Another WolfCop

Another WolfCop is a fury of fun, and this is coming from someone who hated the first movie.  Talk about a switcheroo.

This lark-of-a-sequel packs the insanity I was anticipating in its lacklustre 2004 predecessor, a film that took itself way too seriously.  It seems that writer/director Lowell Dean has realized that WolfCop himself is a concept, not an entire movie.  That’s where the first one faltered for me.  The idea of an alcoholic cop who turns into a werewolf during after hours is a thin joke, which made Dean fall back on crime tropes to get his movie from A to B.  Clearly, Dean was more focused on establishing WolfCop’s origin story.  If WolfCop was obligatory groundwork, Another WolfCop is that very same filmmaker exploring the limits to his character and dropping him into a brash world ripped right out of a comic book.

Another WolfCop is a sequel in the same spirit of Crank: High Voltage in the sense that it throws everything at the wall and doesn’t give a…well, let’s leave the colourful vocabulary to the movie.  It’s also a film that has the exaggerated gusto of a Troma movie, meaning that everyone making the sequel is wanting to meet the film’s level of audacity and is fearless in doing so.  This applies to returning cast members like Leo Fafard (Lou Garou/WolfCop), Jonathan Cherry (lowly sidekick Willie Higgins), and Amy Matysio (loyal officer Tina), but also new participants like Serena Miller as Willie’s younger sister, Murdoch Mysteries’ Yannick Bisson as the film’s slick and nefarious villain Sydney Swallows, and Tusk filmmaker Kevin Smith as the city’s dim mayor.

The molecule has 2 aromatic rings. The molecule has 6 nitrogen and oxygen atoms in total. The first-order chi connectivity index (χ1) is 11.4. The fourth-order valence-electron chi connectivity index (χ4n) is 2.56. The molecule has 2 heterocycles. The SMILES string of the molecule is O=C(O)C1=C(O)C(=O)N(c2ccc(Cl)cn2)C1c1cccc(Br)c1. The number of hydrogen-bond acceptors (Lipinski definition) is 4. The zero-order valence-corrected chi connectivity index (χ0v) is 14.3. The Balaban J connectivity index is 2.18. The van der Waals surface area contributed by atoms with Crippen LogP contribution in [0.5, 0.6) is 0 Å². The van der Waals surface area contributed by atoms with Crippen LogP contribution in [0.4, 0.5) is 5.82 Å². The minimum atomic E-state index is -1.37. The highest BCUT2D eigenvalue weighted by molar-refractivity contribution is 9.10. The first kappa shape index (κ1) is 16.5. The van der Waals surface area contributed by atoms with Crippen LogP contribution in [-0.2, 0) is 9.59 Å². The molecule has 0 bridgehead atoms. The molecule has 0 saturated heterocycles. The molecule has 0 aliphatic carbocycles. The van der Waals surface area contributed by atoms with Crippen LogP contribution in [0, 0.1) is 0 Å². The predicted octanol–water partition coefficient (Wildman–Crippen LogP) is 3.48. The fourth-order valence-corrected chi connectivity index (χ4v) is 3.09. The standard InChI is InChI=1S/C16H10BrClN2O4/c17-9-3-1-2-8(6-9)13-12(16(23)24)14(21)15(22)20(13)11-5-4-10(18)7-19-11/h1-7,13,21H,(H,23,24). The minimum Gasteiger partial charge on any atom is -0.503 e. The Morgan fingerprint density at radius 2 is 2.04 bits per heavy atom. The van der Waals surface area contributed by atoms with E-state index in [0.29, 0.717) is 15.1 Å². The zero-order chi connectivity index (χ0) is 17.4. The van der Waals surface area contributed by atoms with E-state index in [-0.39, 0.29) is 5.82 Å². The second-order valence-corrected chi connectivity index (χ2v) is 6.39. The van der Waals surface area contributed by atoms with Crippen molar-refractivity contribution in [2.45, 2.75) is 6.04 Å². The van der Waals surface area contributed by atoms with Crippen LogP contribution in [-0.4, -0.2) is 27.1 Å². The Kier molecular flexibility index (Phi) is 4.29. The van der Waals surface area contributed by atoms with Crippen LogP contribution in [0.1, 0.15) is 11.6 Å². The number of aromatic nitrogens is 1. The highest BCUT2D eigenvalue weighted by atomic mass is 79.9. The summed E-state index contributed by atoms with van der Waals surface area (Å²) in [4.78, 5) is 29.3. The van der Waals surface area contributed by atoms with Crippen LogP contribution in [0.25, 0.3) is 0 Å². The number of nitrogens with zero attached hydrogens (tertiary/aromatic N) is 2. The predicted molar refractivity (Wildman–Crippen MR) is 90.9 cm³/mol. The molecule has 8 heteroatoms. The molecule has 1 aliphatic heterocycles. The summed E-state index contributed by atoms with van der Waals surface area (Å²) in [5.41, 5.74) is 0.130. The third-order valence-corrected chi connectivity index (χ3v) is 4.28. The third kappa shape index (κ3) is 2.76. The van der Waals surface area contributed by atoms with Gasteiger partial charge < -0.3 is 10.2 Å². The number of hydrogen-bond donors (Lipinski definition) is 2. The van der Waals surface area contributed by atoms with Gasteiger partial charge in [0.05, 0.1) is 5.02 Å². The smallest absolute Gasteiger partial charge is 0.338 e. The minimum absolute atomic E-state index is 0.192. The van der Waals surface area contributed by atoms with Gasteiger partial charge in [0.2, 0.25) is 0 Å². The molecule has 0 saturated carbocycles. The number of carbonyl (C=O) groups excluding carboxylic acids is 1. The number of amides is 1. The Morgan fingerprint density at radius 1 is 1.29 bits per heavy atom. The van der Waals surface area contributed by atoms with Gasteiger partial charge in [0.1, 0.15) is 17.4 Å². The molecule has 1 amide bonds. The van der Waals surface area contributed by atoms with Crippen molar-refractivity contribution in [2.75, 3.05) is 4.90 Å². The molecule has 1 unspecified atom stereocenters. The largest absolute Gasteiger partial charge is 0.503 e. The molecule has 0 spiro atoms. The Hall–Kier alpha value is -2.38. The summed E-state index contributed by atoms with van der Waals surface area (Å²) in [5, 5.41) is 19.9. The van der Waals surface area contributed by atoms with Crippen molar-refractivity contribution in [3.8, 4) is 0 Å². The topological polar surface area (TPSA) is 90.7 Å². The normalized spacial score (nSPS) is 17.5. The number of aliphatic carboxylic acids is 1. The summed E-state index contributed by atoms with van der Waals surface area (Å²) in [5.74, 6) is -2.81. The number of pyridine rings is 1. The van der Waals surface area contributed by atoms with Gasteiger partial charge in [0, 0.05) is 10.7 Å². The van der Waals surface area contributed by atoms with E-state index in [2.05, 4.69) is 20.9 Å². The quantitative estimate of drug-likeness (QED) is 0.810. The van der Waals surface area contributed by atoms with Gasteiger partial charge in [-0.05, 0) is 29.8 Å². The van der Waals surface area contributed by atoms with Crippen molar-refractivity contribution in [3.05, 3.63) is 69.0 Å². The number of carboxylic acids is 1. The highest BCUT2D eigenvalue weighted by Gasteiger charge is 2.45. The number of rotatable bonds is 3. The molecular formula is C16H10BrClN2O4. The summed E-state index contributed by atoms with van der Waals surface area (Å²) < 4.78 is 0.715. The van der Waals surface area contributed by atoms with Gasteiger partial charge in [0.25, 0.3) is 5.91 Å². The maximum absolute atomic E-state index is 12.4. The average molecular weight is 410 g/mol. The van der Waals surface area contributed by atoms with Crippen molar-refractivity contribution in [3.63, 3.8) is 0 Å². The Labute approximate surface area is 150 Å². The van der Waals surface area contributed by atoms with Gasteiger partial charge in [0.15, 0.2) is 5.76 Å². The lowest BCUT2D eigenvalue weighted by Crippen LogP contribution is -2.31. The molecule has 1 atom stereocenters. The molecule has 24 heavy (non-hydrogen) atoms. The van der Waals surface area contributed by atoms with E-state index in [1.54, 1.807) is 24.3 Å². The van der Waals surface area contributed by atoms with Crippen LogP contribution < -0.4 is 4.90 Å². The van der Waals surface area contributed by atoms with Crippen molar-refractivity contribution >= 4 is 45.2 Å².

Another WolfCop is an exception to the rule of comfort and decency.  In order for it to impress its audience, it has to go big or go home.  With its inventive kills, its buckets of blood and gore, its excessive nods to Canadiana, ridiculous sensuality, and surprising puppetry that fuses elements of Alien with twisted nostalgia for 90s-era PSAs, the film succeeds.

It’s an over-the-top and crude flick but, then again, it’s hard to deduct marks from a movie that set out to be those things in the first place.


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